The American Bar Association Commission on Immigration’s Navigating Immigration Detention: A Guide for Family and Friends of Individuals in Detention is a resource for those who have a friend or family member in immigration detention. This guide provides information about ICE detention and immigration proceedings, the rights of individuals in ICE custody, and available resources.
Please note that the information presented is a general educational resource and should not be understood as legal advice.
ICE Detention Standards and Handbooks
Upon admission to a U.S. Immigration and Customs Enforcement (ICE) detention facility, your friend or family member should receive copies of two handbooks, the ICE Enforcement and Removal Operations National Detainee Handbook and the facility’s handbook supplement. When combined, these two handbooks should inform each detained person of their rights and the facility’s responsibilities.
ICE Detention Standards are the rules by which detention facilities agree to operate, and they form the basis for these handbooks. Currently, ICE has five versions of detention standards that may apply to adults in custody. Standards may vary depending on the type of facility and whether the facility serves as a correctional facility as well as an immigration detention center.
Most people detained in ICE custody are assigned to facilities that use the 2016 revision of ICE’s 2011 Performance-Based National Detainee Standards, or PBNDS 2011 (rev. 2016). Therefore, this guide is based primarily on this version of the standards.
Sections in This Guide
- What is Immigration and Customs Enforcement, or ICE, and what is their role in detention?
- The Rights of Individuals in Immigration Detention
- Legal Resources
What is Immigration and Customs Enforcement, or ICE, and what is their role in detention?
ICE is an agency within the U.S. Department of Homeland Security (DHS) that, among other responsibilities, manages the detention of individuals accused of violating immigration laws. For more information, see page 3.
The Right to an Attorney
While every person in immigration detention has the right to an attorney, it is up to them to hire or find an attorney or accredited representative. Individuals who cannot afford or find an attorney or accredited representative have the right to represent themselves. See page 4.
Everyone in detention has the right to conduct legal research, get necessary forms to advance their case, and make copies of legal material. Detention facilities have law libraries that should be made available for at least one hour for five days or more each week. Additionally, some facilities are visited by legal services organizations that may provide “Know Your Rights” presentations and other forms of pro se and pro bono assistance to individuals in detention. See pages 4 to 5.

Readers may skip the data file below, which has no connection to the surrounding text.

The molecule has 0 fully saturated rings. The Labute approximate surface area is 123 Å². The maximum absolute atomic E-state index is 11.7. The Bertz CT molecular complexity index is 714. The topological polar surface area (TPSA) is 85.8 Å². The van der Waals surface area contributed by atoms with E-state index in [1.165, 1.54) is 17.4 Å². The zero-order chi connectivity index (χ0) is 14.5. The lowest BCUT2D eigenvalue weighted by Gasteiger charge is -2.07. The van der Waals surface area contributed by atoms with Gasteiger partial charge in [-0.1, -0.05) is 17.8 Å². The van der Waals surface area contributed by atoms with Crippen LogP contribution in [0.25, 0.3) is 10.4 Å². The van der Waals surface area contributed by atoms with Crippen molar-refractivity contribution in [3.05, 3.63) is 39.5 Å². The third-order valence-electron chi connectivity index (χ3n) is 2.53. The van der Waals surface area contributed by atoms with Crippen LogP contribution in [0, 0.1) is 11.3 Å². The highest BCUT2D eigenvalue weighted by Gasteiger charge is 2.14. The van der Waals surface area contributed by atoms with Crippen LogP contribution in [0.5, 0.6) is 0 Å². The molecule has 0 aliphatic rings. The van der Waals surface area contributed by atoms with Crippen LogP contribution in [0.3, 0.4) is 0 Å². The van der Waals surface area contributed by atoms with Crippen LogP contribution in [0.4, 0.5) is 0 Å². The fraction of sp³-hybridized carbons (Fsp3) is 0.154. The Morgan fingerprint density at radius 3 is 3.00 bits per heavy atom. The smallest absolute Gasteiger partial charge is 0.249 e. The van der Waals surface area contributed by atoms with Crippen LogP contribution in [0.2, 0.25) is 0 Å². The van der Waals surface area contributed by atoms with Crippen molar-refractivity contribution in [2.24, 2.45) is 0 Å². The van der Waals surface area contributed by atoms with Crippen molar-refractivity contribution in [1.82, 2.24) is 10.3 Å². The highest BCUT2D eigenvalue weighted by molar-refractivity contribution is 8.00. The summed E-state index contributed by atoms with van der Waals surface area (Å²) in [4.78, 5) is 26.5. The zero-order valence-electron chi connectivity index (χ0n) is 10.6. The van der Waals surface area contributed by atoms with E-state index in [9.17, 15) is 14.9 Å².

Every individual in ICE detention has the right to maintain communication through telephone calls, letters, and visitors. See pages 5 to 6.
Rights to a Safe Environment
All individuals in ICE detention have the right to maintain their personal hygiene and must be given toiletries, hygiene products, and services such as haircuts. Additionally, detained individuals have the right to clean bedding and towels, several uniforms, underwear, socks, and footwear. ICE must ensure adequate living conditions and serve three meals daily. Other rights include personal space, recreation, and healthcare services. See pages 6 to 10.
Right to Practice Religious Faith
Every detained person has the right to practice their religious faith and must be given reasonable access to religious services and support. See page 10.
Accessing Personal Funds while Detained
Detained individuals have access to a commissary account and are given the option to participate in a voluntary work program. See pages 10 to 12.
How does ICE decide how to house detained people, and what are its procedures for discipline and security measures?
ICE classifies detained people by making a determination about the degree of risk they pose to others. The classification affects how they are grouped into housing units. See pages 12 to 14.
ICE expects facilities to attempt to informally resolve “minor incidents.” For more serious infractions, an incident report initiates an investigation and determination of disciplinary measures.
People in detention are expected to comply with ICE rules related to prohibited items, regular counts by facility personnel, and procedures for searches.
See pages 14 to 16.
Rights Violation Resources
ICE has a formal grievance system where informal, formal, and emergency complaints can be shared. Both individuals in detention and their loved ones can file a complaint through ICE.
Facility Grievance Officers: Detained people may file formal or informal complaints through a completed ICE grievance form or by written statement.
ICE Detention Reporting and Information Line (DRIL): This line can be used to obtain case information, report incidents, etc. The DRIL is toll-free and available at 888-351-4024 or via the pro bono network on a facility phone at 9116#.
DHS Office of Inspector General (OIG): Detained individuals, family members, or friends can contact this line to report mistreatment, abuse, fraud, etc., at 800-323-8603. See pages 17 to 20.
People in ICE detention should receive a copy of both ICE’s national and facility’s handbook in a language they understand. Online links to resources may be found on pages 20 to 22.
If you or your loved one has questions about immigration proceedings or any of ICE’s detention standards in effect in a facility, you can contact the ABA Commission on Immigration‘s Detention Hotline by phone for free at 202-442-3363 or 2150# for those in detention. This information line operates from 9 a.m. to 5 p.m. Eastern time, Monday through Friday.